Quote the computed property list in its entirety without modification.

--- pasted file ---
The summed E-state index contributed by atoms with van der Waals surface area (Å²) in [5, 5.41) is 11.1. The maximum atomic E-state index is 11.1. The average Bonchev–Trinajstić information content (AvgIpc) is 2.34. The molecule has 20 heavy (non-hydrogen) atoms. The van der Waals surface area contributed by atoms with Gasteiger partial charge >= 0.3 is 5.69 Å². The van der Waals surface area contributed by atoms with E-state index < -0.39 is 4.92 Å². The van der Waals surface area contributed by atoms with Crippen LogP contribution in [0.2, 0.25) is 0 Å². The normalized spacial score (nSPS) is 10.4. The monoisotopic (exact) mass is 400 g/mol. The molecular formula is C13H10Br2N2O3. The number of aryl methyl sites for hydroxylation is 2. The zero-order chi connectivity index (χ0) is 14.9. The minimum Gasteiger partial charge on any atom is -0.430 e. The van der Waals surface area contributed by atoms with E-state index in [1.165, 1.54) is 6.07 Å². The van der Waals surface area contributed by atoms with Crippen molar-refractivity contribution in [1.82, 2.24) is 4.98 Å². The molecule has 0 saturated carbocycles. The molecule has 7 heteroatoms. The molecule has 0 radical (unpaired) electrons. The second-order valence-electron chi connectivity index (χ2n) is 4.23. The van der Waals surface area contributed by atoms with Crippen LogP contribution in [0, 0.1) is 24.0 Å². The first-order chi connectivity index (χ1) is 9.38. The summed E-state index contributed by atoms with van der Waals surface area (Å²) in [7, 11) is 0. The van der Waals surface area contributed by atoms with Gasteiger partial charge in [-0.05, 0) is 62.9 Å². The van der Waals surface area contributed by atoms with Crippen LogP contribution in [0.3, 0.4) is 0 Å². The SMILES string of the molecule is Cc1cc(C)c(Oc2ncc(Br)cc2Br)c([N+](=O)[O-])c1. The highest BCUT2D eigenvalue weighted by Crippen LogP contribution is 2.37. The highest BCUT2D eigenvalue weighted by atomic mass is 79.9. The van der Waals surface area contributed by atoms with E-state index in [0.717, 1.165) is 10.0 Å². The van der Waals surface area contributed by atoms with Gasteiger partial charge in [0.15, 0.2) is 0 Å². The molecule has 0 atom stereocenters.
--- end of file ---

The summed E-state index contributed by atoms with van der Waals surface area (Å²) in [5, 5.41) is 11.1. The maximum atomic E-state index is 11.1. The average Bonchev–Trinajstić information content (AvgIpc) is 2.34. The molecule has 20 heavy (non-hydrogen) atoms. The van der Waals surface area contributed by atoms with Gasteiger partial charge >= 0.3 is 5.69 Å². The van der Waals surface area contributed by atoms with E-state index < -0.39 is 4.92 Å². The van der Waals surface area contributed by atoms with Crippen LogP contribution in [0.2, 0.25) is 0 Å². The normalized spacial score (nSPS) is 10.4. The monoisotopic (exact) mass is 400 g/mol. The molecular formula is C13H10Br2N2O3. The number of aryl methyl sites for hydroxylation is 2. The zero-order chi connectivity index (χ0) is 14.9. The minimum Gasteiger partial charge on any atom is -0.430 e. The van der Waals surface area contributed by atoms with E-state index in [1.165, 1.54) is 6.07 Å². The van der Waals surface area contributed by atoms with Crippen molar-refractivity contribution in [1.82, 2.24) is 4.98 Å². The molecule has 0 saturated carbocycles. The molecule has 7 heteroatoms. The molecule has 0 radical (unpaired) electrons. The second-order valence-electron chi connectivity index (χ2n) is 4.23. The van der Waals surface area contributed by atoms with Crippen LogP contribution in [0, 0.1) is 24.0 Å². The first-order chi connectivity index (χ1) is 9.38. The summed E-state index contributed by atoms with van der Waals surface area (Å²) in [7, 11) is 0. The van der Waals surface area contributed by atoms with Gasteiger partial charge in [-0.05, 0) is 62.9 Å². The van der Waals surface area contributed by atoms with Crippen LogP contribution in [0.3, 0.4) is 0 Å². The SMILES string of the molecule is Cc1cc(C)c(Oc2ncc(Br)cc2Br)c([N+](=O)[O-])c1. The highest BCUT2D eigenvalue weighted by Crippen LogP contribution is 2.37. The highest BCUT2D eigenvalue weighted by atomic mass is 79.9. The van der Waals surface area contributed by atoms with E-state index in [0.717, 1.165) is 10.0 Å². The van der Waals surface area contributed by atoms with Gasteiger partial charge in [0.15, 0.2) is 0 Å². The molecule has 0 atom stereocenters.